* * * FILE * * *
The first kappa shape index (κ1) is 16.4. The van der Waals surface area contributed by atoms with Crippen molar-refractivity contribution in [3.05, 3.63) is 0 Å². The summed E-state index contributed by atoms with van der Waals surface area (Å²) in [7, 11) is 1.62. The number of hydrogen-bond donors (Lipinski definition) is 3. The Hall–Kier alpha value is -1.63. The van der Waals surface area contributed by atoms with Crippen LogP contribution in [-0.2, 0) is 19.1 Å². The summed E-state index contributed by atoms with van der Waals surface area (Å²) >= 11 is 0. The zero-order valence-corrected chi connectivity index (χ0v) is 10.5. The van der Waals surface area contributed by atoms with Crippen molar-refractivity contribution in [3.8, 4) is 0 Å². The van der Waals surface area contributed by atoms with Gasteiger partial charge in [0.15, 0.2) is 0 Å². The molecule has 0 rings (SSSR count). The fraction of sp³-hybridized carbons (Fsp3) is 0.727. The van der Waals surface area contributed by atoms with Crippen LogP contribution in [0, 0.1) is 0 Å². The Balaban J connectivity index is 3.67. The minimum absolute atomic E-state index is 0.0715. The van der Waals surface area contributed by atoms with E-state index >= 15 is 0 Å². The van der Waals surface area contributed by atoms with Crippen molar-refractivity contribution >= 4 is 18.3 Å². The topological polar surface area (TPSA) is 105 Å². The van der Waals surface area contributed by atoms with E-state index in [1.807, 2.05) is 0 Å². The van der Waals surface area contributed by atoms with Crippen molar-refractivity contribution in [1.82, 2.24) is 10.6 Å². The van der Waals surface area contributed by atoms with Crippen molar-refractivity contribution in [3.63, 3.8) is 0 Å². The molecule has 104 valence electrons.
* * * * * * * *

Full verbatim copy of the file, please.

The first kappa shape index (κ1) is 16.4. The van der Waals surface area contributed by atoms with Crippen molar-refractivity contribution in [3.05, 3.63) is 0 Å². The summed E-state index contributed by atoms with van der Waals surface area (Å²) in [7, 11) is 1.62. The number of hydrogen-bond donors (Lipinski definition) is 3. The Hall–Kier alpha value is -1.63. The van der Waals surface area contributed by atoms with Crippen LogP contribution in [-0.2, 0) is 19.1 Å². The summed E-state index contributed by atoms with van der Waals surface area (Å²) >= 11 is 0. The zero-order valence-corrected chi connectivity index (χ0v) is 10.5. The van der Waals surface area contributed by atoms with Crippen molar-refractivity contribution in [3.8, 4) is 0 Å². The van der Waals surface area contributed by atoms with Gasteiger partial charge in [0.15, 0.2) is 0 Å². The molecule has 0 rings (SSSR count). The fraction of sp³-hybridized carbons (Fsp3) is 0.727. The van der Waals surface area contributed by atoms with Crippen LogP contribution in [0, 0.1) is 0 Å². The Balaban J connectivity index is 3.67. The minimum absolute atomic E-state index is 0.0715. The van der Waals surface area contributed by atoms with E-state index >= 15 is 0 Å². The van der Waals surface area contributed by atoms with Crippen molar-refractivity contribution >= 4 is 18.3 Å². The topological polar surface area (TPSA) is 105 Å². The van der Waals surface area contributed by atoms with E-state index in [1.807, 2.05) is 0 Å². The van der Waals surface area contributed by atoms with Crippen molar-refractivity contribution in [1.82, 2.24) is 10.6 Å². The van der Waals surface area contributed by atoms with Crippen molar-refractivity contribution in [3.63, 3.8) is 0 Å². The molecule has 104 valence electrons.